Barry prefers moral complication to the righteous simplicities of “us” and “them”, just as he’s always written against the grain of certain pieties in Irish history. In The Whereabouts of Eneas McNulty, the young Eneas joins the Royal Irish Constabulary, then witnesses the murder of a fellow policeman: Irish rebels sentence him to death, and he escapes to a lifetime of wandering in exile. Willie Dunne in A Long Long Way is torn in anguish between his loyalist father and the passionate conviction of the rebels. Political conflict isn’t seen in the abstract, but gets expressed along the fault lines in families, or inside individuals. Winona knows that Thomas and John took part in the massacre of her Lakota family, though they saved her life afterwards, and have devoted themselves ever since to her wellbeing: “They both gave me the wound and healed it, which is a hard fact in its way.” When, in A Thousand Moons, Winona goes in disguise as a boy to the camp of Confederate renegades, and meets her enemy Aurelius Littlefair in his cabin, she fears she’s entering “into the very hall of evil”; but in fact his room has “an air of clemency and order”, and Aurelius treats her with grave courtesy, explaining his aspiration, in a perfect world, to have all the children educated. The sheriff’s deputy Frank Parkman is mostly bigoted and vicious, but in one episode, when he thinks Winona is a Native American boy, he brings her a bowl of stew and asks very gently if she’d mind kissing him. “If you don’t care to, I don’t mind one whit … Hey, Cochise … You not offended?” Barry is interested in how innocence can persist inside an individual, mysteriously all mixed up with their violence and wrong ideas and wrongdoing.

Sebastian Barry.
Sebastian Barry. Photograph: Yvette Monahan/The Guardian

If this novel isn’t as persuasive as Days Without End, it’s partly due to the eternal problem with sequels; the fresh action is overshadowed by what has come before, and there has to be quite a bit of explaining of backstory. Some characters – particularly Thomas and John – are handed down wholesale from the past, rather than made complex in new treatment, and perhaps because of that the household at Lige Magan’s farm can feel a little too good to be true, a folksy dream of toleration and forbearance in the midst of a dark world. We have it all through Winona’s telling, and she’s passionately invested in their goodness; it may be because he’s chosen a woman’s voice for his narration that Barry makes it at moments a little too sweet.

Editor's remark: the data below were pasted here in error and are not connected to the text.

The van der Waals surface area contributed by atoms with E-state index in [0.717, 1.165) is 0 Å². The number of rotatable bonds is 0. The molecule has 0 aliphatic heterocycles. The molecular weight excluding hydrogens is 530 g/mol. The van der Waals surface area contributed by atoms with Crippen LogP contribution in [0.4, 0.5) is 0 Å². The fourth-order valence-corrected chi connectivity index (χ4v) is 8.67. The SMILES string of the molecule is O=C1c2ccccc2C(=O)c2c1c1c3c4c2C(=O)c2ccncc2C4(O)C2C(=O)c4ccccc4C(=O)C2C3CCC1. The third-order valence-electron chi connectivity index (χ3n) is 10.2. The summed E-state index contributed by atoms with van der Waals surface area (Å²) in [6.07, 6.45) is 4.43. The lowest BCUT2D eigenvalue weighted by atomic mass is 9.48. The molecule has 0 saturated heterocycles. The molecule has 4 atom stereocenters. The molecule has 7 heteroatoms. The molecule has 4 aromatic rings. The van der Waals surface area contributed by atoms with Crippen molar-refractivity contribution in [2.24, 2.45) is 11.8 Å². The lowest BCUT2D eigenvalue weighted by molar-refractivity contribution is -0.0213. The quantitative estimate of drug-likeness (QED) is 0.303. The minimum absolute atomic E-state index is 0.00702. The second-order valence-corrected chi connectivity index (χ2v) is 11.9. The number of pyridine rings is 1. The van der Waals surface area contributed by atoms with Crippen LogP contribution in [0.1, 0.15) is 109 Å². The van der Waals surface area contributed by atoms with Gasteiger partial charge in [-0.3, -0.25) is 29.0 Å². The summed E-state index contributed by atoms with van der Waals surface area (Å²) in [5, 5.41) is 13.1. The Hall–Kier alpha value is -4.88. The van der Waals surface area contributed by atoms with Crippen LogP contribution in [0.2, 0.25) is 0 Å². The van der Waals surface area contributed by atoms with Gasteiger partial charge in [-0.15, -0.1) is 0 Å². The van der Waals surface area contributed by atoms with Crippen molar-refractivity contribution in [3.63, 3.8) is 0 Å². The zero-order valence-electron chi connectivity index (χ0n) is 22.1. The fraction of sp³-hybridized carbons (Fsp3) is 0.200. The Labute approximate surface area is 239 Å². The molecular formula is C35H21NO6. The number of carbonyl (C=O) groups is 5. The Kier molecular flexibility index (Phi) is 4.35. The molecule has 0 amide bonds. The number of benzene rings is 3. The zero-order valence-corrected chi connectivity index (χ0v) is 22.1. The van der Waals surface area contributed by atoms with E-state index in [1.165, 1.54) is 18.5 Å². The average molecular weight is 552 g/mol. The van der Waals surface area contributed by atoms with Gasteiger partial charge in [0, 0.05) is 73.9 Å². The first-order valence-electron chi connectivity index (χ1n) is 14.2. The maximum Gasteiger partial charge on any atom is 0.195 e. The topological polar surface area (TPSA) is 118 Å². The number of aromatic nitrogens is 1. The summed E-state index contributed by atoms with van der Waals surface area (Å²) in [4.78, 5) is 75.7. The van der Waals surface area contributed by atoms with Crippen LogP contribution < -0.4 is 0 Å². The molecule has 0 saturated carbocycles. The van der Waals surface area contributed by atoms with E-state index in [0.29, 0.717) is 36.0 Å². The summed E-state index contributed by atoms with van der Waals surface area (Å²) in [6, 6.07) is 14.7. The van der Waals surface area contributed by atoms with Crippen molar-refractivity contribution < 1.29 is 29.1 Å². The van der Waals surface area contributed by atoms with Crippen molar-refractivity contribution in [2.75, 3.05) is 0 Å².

Late in the night the way people do we settled down like horses after a long gallop and enjoyed the blazing fire and felt pretty comfortable in our dark cabin under the stars and for that while my heart was not sore and Lige Magan turned to the medley of lullabies and laments on his fiddle and the four strings vibrated their lovely music and our hearts were full.

And when Winona falls in love with Peg from the renegade camp, Peg needs to exist with more solidity on the page, rather than just through Winona’s besotted description: “If you could make honey hover in the air it would be Peg. If you could take a sliver of the wildest river and make it a person it would be Peg.”

Mostly, however, the writing brings off Barry’s characteristic balancing act, between the lyrical telling that comes to him naturally and the grubby, tormenting world he wants to show us. “You just had to look like you done something wrong in America and they would hang you, if you were poor.” The politics and power struggles, male brutality and race rhetoric in this novel are imagined with an intuitive, unsparing realism – and so is its material detail: “great wheel gouges hewn into the soil”, a taken-aback black bear in the woods, dirty suds from the women’s washing “fleeing downriver”, Aurelius Littlefair with a “mouth of forsaken teeth”. Barry’s prose always has this sturdy yet dreamy quality of a fairy story, even when he takes us into the darkest places of cruelty and violation – or perhaps especially when he takes us there. Because of something unguarded in his writing, and his idiom borrowed from ordinary speech and proverbial wisdom, we can trust him to touch the terrible stories from our collective past without betraying them, or turning them merely into clever art. His work reminds us how much we need these rare gifts of the natural storyteller, for reckoning with our past and present.

• A Thousand Moons by Sebastian Barry is published by Faber (RRP £18.99). To order a copy go to guardianbookshop.com.


Tessa Hadley

The GuardianTramp